A former prosecutor with experience dealing with Brooklyn issues who requested anonymity so as not to compromise his ability to work with the district attorney’s office in the future echoed Lipner and Koch’s sentiments.
“If you really want to get at this problem, as opposed to simply quieting critics, you have to have community advocates on your task force because this requires working with and changing attitudes in the community. If it was as simple as having the DA and the NYPD telling the community to stop the intimidation they could or would have done that a while ago.”
The former prosecutor added, however, that “having community advocates requires a lot of work and a lot of work with those who have been critical of the DA in the past. And the DA has to decide if he’s willing to do that.” He also noted that to be really effective, the DA also needs to involve other [city] agencies, like ACS [Administration of Child Services], that are also “on the ground” dealing with these issues.
Ros Dann, a spokesperson for the advocacy group Survivors for Justice, expressed concern that “in the name of political expediency DA Hynes will continue ignoring the blatant intimidation of victims and their families perpetrated by well-known, powerful rabbis and will instead target some nobody rabbi from nowhere to hang in the public square.”
Indeed, victims’ advocates point both to general, public statements as well as private conversations in which prominent rabbis have instructed victims not to go to the authorities.
For example, in 2006, Rabbi Mattisyahu Salomon, the mashgiach ruchani at Bais Medrash Govoha in Lakewood, N.J., proclaimed in a taped speech at that year’s Agudah convention that sometimes it was good to sweep abuse under the carpet. Referring to the publicizing of the case of Rabbi Yehuda Kolko, which was unfolding in Brooklyn at the time, he likened those who would speak out publicly about abuse — and the rabbis’ failures to deal with it — to the Wicked Son in the Passover Haggadah. Rabbi Salomon noted that the correct response to this child is to “knock out his teeth” (“hakei es shinav”), which, he elaborated, would mean shunning those exposing the abuse as well as preventing the children of those publicizing the Kolko allegations from attending communal schools so they would not infect other students with their outspokenness.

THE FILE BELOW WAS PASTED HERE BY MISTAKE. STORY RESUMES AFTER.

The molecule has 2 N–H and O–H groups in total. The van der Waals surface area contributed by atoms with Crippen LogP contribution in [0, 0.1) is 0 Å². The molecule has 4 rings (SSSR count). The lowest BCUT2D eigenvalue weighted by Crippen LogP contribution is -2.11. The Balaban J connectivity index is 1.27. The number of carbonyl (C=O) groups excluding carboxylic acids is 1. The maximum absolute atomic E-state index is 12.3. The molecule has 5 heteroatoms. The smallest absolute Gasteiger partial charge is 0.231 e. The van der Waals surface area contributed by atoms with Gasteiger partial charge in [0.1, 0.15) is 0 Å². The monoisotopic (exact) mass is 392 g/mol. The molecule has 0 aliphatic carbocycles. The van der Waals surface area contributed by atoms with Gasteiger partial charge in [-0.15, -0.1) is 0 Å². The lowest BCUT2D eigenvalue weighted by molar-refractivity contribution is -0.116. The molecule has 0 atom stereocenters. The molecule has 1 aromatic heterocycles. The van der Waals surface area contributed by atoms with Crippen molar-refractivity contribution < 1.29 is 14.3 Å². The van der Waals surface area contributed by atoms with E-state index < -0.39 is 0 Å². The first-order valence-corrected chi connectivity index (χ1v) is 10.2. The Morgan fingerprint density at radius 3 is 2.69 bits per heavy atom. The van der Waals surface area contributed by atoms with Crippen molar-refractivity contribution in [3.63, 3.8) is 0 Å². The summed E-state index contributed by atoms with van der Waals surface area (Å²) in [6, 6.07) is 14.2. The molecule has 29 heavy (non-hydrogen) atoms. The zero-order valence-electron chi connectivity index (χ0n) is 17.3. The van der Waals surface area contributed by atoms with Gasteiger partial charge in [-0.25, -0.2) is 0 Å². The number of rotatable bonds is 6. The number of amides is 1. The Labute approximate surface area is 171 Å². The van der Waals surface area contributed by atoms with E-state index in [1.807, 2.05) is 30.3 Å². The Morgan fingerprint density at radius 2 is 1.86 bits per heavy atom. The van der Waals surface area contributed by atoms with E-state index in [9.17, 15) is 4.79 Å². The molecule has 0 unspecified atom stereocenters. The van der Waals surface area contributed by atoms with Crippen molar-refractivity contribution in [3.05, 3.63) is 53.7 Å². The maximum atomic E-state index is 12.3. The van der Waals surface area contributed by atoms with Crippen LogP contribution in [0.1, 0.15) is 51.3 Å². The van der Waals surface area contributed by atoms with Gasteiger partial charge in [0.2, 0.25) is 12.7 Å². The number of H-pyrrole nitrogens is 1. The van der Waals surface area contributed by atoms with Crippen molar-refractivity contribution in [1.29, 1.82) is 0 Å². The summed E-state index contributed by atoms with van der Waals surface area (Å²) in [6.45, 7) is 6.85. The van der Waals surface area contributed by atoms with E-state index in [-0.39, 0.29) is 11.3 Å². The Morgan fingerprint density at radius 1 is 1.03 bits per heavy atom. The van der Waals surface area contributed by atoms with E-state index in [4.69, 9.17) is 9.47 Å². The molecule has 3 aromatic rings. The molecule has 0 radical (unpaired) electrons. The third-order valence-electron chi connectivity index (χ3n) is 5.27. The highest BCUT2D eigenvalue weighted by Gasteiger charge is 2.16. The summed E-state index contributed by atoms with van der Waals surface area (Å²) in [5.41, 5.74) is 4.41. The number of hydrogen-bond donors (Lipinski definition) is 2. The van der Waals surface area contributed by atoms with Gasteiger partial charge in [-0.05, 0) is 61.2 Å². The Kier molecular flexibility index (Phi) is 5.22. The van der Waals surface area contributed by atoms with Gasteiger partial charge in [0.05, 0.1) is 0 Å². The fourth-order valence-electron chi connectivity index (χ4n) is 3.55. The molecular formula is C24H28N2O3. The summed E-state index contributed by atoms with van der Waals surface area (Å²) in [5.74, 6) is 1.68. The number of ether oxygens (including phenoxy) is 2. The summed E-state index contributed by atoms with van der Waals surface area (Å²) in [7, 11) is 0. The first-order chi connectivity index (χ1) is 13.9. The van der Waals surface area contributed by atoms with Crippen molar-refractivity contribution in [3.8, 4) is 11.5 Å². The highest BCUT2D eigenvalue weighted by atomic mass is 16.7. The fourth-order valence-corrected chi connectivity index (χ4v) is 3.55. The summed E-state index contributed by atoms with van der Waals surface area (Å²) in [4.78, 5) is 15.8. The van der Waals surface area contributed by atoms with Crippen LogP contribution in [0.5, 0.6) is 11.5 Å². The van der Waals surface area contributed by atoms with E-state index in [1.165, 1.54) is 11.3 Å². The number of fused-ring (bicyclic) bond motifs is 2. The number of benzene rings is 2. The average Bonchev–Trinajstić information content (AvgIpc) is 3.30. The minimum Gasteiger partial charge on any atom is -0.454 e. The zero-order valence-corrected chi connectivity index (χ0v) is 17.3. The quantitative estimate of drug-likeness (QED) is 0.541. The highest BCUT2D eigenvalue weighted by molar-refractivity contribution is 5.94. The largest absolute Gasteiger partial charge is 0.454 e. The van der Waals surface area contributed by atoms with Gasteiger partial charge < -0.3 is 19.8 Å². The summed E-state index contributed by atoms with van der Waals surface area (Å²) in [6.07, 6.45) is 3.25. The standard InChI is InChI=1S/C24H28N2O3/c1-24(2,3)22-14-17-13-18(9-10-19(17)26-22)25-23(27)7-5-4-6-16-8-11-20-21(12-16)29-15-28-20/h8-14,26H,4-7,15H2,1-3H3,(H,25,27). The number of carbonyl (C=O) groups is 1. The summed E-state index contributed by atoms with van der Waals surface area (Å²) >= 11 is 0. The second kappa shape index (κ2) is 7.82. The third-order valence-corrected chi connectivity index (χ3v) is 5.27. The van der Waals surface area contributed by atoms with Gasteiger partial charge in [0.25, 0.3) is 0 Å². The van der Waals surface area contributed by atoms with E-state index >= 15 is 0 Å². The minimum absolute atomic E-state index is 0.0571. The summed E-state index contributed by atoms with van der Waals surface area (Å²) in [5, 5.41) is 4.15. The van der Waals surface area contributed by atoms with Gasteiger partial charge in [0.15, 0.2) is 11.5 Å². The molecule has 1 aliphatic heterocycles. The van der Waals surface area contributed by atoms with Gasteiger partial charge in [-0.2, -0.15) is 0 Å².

Additionally, in a sworn affidavit, the parent of one Kolko victim claims he was told by Rabbi Lipa Margulies, the founder and dean of the Yeshiva Torah Temimah, the school where Kolko allegedly abused his son, that Rabbi Margulies could not be responsible for his family’s safety if his son kept telling people about his abuse.
In February of 2006, a Torah Temimah alumnus, parent and son of one of the school’s founders, Eli Greenwald, was served with a summons (that later appeared online) to a religious court issued by Rabbi Yisroel Belsky, a prominent Brooklyn rabbi and yeshiva head who has also served in a senior position with the Orthodox Union for over 20 years; it called him to answer the charge of Hotzoas Shem Rah [slander] allegedly committed by him against Kolko after Greenwald called the school to investigate allegations of Kolko’s abuse. According to sources familiar with the situation, Greenwald responded to the summons and agreed to have the matter adjudicated, but neither Belsky nor Kolko responded, leaving many to speculate at the time that the summorns was itself an act of intimidation.
A letter recently circulated online by Pearl Engelman, the mother of man who alleges he was abused as a child by Avrohom Reichman, a teacher in the Satmar yeshiva, implicated the son of one of the two Satmar rebbes, Rabbi Zalmen Leib Teitelbaum, in intimidation.
According to the letter, the mother of an alleged victim of Nechemya Weberman “went to Rabbi Teitelbaum (R’ Zalmen Leib’s son) and [another rabbi] and told them my story.” Engelman reports that the mother was told “we are still Yiddishe kinder and for this Weberman doesn’t have to sit in jail, we will take care of him and he will never do this again, and do not hinder us from protecting him.”